The so-called solar flare that sparked the display is technically called a coronal mass ejection (CME). The strongest kind, called Class-X, could damage or hinder all electronic devices on earth, this might have been one of those. The solar storm could continue into Sunday and the National Oceanic and Atmospheric Administration (NOAA) Space Weather Prediction Center has issued a geomagnetic storm watch that lasts through the weekend.

If Friends of the Wild Whoopers had to guess, we believe that whooping cranes enjoy the aurora borealis!

by Friends of the Wild Whoopers staff

***** FOTWW’s mission is to help preserve and protect the Aransas/Wood Buffalo population of
wild whooping cranes and their habitat
. *****

friendsofthewildwhoopers.org logo

friendsofthewildwhoopers.org

Whooping Crane Nesting Area Photos

Last week, Friends of the Wild Whoopers (FOTWW) reported results of the whooping crane nesting survey completed by Wood Buffalo National Park (WBNP) officials. They located 32 whooper fledglings during their survey. WBNP officials also sent FOTWW some photographs of the whooping crane nesting area.

Most people will never get to visit WBNP, Canada. And for those few who do, they will not likely get to visit the vast wetlands where the whooping cranes nest and rear their young. So for those folks who can’t make the journey, FOTWW is providing an array of photos of WBNP nesting grounds.

Click on photos to enlarge, and enjoy your journey to Wood Buffalo National Park.

In the first photo below, taken by John McKinnon, you are able to see the vast number of ponds used by the whooping cranes for their nests.

Whooping crane nesting area.

Whooping crane nesting area at Wood Buffalo National Park. Photo by John
McKinnon / ©Parks Canada /Wood Buffalo National Park. Click on photo to enlarge.

The photos below show what these ponds look like up close.

Whooping crane nesting garea at Wood Buffalo National Park.

Whooping crane nesting area at Wood Buffalo National Park. Photo by Jane Peterson / ©Parks Canada /Wood Buffalo National Park. Click on photo to enlarge.

Whooping crane nesting area at Wood Buffalo National Park.

Whooping crane nesting area at Wood Buffalo National Park. Photo by Jane Peterson / ©Parks Canada /Wood Buffalo National Park. Click on photo to enlarge.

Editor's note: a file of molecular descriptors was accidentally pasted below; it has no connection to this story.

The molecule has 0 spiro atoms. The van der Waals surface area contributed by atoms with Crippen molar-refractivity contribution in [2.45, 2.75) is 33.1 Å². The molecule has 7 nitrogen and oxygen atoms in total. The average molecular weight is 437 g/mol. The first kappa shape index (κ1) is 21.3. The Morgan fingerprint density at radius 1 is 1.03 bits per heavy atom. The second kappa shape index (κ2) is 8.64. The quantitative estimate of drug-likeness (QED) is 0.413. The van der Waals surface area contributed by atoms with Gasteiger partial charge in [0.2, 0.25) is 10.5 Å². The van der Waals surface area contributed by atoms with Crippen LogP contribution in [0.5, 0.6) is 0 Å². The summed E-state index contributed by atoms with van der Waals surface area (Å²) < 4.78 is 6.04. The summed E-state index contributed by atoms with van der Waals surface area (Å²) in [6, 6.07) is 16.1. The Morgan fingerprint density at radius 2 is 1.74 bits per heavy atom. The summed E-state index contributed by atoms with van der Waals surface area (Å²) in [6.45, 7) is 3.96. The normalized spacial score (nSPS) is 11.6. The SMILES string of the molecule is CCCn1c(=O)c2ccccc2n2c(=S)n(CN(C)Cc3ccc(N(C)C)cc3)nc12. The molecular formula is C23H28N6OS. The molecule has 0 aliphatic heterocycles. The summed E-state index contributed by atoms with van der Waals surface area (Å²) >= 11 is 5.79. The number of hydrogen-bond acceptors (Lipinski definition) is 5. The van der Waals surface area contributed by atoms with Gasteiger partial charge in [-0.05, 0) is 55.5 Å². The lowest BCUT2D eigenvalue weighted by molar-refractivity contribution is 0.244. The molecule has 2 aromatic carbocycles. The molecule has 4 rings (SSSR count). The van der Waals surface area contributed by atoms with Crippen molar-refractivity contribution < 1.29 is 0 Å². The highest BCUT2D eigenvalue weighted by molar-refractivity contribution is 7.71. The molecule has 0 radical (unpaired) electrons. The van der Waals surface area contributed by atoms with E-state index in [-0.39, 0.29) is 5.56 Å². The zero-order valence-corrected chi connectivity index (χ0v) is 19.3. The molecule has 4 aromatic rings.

Whooping crane nesting area at Wood Buffalo National Park.

Whooping crane nesting area at Wood Buffalo National Park. Photo by Jane Peterson / ©Parks Canada /Wood Buffalo National Park. Click on photo to enlarge.

Whooping crane nesting area at Wood Buffalo National Park.

Whooping crane nesting area at Wood Buffalo National Park. Photo by Jane Peterson / ©Parks Canada /Wood Buffalo National Park. Click on photo to enlarge.

Whooping crane nesting area at Wood Buffalo National Park.

Whooping crane nesting area at Wood Buffalo National Park. Photo by Jane Peterson / ©Parks Canada /Wood Buffalo National Park. Click on photo to enlarge.

Whooping crane nesting area at Wood Buffalo National Park.

Whooping crane nesting area at Wood Buffalo National Park. Photo by Jane Peterson / ©Parks Canada /Wood Buffalo National Park. Click on photo to enlarge.

Whooping crane nesting area at Wood Buffalo National Park.

Whooping crane nesting area at Wood Buffalo National Park. Photo by Jane Peterson / ©Parks Canada /Wood Buffalo National Park. Click on photo to enlarge.

Whooping crane nesting area.

Whooping crane nesting area at Wood Buffalo National Park. Photo by Jane Peterson / ©Parks Canada /Wood Buffalo National Park. Click on photo to enlarge.

Whooping crane nesting area

Whooping crane nesting area at Wood Buffalo National Park. Photo by Jane Peterson / ©Parks Canada /Wood Buffalo National Park. Click on photo to enlarge.

FOTWW thanks all those who participated in this year’s survey and provided us with the good news and photographs.

 

 

***** FOTWW’s mission is to help preserve and protect the Aransas/Wood Buffalo population of
wild whooping cranes and their habitat
. *****

friendsofthewildwhoopers.org logo

friendsofthewildwhoopers.org